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Discharging at high and low temperature (A)

Discharging at high and low temperature

Batteries function best at room temperature. Operating batteries at an elevated temperature dramatically shortens their life. Although a lead-acid battery may deliver the highest capacity at temperatures above 30°C (86°F), prolonged use under such conditions decreases the life of the battery. Similarly, a lithium-ion performs better at high temperatures. Elevated temperatures temporarily counteract the battery's internal resistance, which may have advanced as a result of aging. The energy gain is short-lived because elevated temperature promotes aging by further increasing the internal resistance.

There is one exception to running a battery at high temperature - it is the lithium-polymer with dry solid polymer electrolyte, the true 'plastic battery'. While the commercial lithium-ion polymer uses some moist electrolyte to enhance conductivity, the dry solid polymer version depends on heat to enable sufficient ion flow. This requires that the battery core be kept at an operation temperature of 60°C to 100°C (140°F to 212°F).

The dry solid polymer battery has found a niche market as backup power in warm climates. The battery is kept at the operating temperature with built-in heating elements that is fed by the utility grid during normal operation. On a power outage, the battery would need to provide its own power to maintain the temperature. Although said to be long lasting, price is an obstacle.

Nickel-metal-hydride degrades rapidly if cycled at higher ambient temperatures. For example, if operated at 30°C (86°F), the cycle life is reduced by 20%. At 40°C (104°F), the loss jumps to a whopping 40%. If charged and discharged at 45°C (113°F), the cycle life is only half of what can be expected if used at moderate room temperature. The nickel-cadmium is also affected by high temperature operation, but to a lesser degree.

At low temperatures, the performance of all battery chemistries drops drastically. While -20°C (-4°F) is threshold at which the nickel-metal-hydride, sealed lead-acid and lithium-ion battery cease to function, the nickel-cadmium can go down to -40°C (-40°F). At that frigid temperature, the nickel-cadmium is limited to a discharge rate of 0.2C (5 hour rate). There are new types of Li?ion batteries that are said to operate down to -40°C.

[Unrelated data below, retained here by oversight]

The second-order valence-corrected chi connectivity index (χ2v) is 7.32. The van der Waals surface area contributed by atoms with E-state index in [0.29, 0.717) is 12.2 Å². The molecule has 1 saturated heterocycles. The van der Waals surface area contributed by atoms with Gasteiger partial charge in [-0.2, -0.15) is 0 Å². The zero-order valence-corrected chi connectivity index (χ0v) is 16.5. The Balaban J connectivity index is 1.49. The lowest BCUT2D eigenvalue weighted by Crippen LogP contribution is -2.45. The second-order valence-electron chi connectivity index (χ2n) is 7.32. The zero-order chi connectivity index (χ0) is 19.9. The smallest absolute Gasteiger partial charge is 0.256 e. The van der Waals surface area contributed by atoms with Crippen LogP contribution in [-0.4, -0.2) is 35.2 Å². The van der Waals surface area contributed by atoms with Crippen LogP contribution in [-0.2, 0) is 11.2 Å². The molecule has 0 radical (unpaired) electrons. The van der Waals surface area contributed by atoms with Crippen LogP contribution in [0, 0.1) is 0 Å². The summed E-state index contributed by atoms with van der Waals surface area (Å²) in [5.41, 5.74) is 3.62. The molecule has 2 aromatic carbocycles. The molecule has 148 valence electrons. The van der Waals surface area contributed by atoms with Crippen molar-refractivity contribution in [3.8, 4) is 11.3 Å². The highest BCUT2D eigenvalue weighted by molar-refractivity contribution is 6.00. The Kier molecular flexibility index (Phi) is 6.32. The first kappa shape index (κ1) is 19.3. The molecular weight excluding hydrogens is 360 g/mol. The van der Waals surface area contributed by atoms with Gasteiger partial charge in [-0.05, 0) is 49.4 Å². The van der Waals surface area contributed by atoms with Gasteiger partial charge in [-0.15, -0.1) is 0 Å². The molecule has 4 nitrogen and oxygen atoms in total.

It is important to remember that although a battery may be capable of operating at cold temperatures, this does not automatically allow charging under those conditions. The charge acceptance for most batteries at very low temperatures is extremely confined. Most batteries need to be brought up to temperatures above the freezing point for charging. Nickel-cadmium can be recharged at below freezing provided the charge rate is reduced to 0.1C.

Lithium-ion works within the discharge temperature limits of -20°C to 60°C (-4°F to 140°F). The performance is temperature based, meaning that the rate capability at or below -20°C is reduced due to the increased impedance of the electrolyte. Discharging at low temperatures does not harm the battery. Lithium-ion may be used down to -30°C (-22°F) with acceptable results. Larger packs will be necessary to compensate for the reduced capacity at these temperatures.

It is not recommended to discharge lithium-ion at temperatures above 60°C. A high discharge rates combined with elevated temperatures can cause self-heating, an effect that could permanently damage the separator and electrodes of the cells.

Pulse discharge

Battery chemistries react differently to specific loading requirements. Discharge loads range from a low and steady current used in a flashlight, to sharp current pulses for digital communications equipment, to intermittent high current bursts in a power tool and to a prolonged high current load for an electric vehicle traveling at highway speed. Because batteries are chemical devices that must convert higher-level active materials into an alternate state during discharge, the speed of such transaction determines the load characteristics of a battery. Also referred to as concentration polarization, the nickel and lithium-based batteries are superior to lead-based batteries in reaction speed.

Although lithium-ion battery packs are equipped with a current limiter for safety reasons, the cell is capable of delivering high current pulses of one second and less in duration. On applications with high current spikes, a special protection circuit will be needed that allows high-current pulses but provides protection on a continuous overload condition.

A lithium-ion battery manufacturer claims that their cells perform better on a pulse rather than DC load. The DC resistance of their 18650 cylindrical cell is ~110 mOhm. At 1 KHz AC, the impedance goes down to ~36 mOhm. As the pulses increase in frequency, the cell's effective impedance goes down. This results in better performance and lower heat build-up. These two effects increase the life of the lithium-ion cell.

The internal resistance of the cobalt-based lithium-ion will increase with age and cause a problem when drawing heavy pulse currents. The manganese-based cell, on the other hand, will maintain the resistance at a low level throughout its service life.

The cobalt-based lithium-ion cell provides a higher energy density but manganese is better suited for pulse load applications.